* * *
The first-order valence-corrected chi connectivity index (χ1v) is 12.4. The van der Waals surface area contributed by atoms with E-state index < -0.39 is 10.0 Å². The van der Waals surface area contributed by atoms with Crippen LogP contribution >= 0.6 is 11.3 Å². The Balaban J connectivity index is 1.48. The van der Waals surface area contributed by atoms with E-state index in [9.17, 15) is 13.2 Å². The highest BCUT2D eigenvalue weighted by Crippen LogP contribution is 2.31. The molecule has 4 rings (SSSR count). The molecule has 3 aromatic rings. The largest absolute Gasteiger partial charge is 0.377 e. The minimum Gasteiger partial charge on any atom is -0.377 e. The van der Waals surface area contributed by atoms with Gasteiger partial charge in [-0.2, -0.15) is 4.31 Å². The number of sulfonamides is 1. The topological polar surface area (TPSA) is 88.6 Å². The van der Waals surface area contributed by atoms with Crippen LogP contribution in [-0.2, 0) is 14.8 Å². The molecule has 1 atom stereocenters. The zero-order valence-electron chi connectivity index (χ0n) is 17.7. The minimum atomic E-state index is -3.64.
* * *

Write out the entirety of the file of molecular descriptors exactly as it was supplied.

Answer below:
The first-order valence-corrected chi connectivity index (χ1v) is 12.4. The van der Waals surface area contributed by atoms with E-state index < -0.39 is 10.0 Å². The van der Waals surface area contributed by atoms with Crippen LogP contribution >= 0.6 is 11.3 Å². The Balaban J connectivity index is 1.48. The van der Waals surface area contributed by atoms with E-state index in [9.17, 15) is 13.2 Å². The highest BCUT2D eigenvalue weighted by Crippen LogP contribution is 2.31. The molecule has 4 rings (SSSR count). The molecule has 3 aromatic rings. The largest absolute Gasteiger partial charge is 0.377 e. The minimum Gasteiger partial charge on any atom is -0.377 e. The van der Waals surface area contributed by atoms with Gasteiger partial charge in [-0.2, -0.15) is 4.31 Å². The number of sulfonamides is 1. The topological polar surface area (TPSA) is 88.6 Å². The van der Waals surface area contributed by atoms with Crippen LogP contribution in [-0.2, 0) is 14.8 Å². The molecule has 1 atom stereocenters. The zero-order valence-electron chi connectivity index (χ0n) is 17.7. The minimum atomic E-state index is -3.64.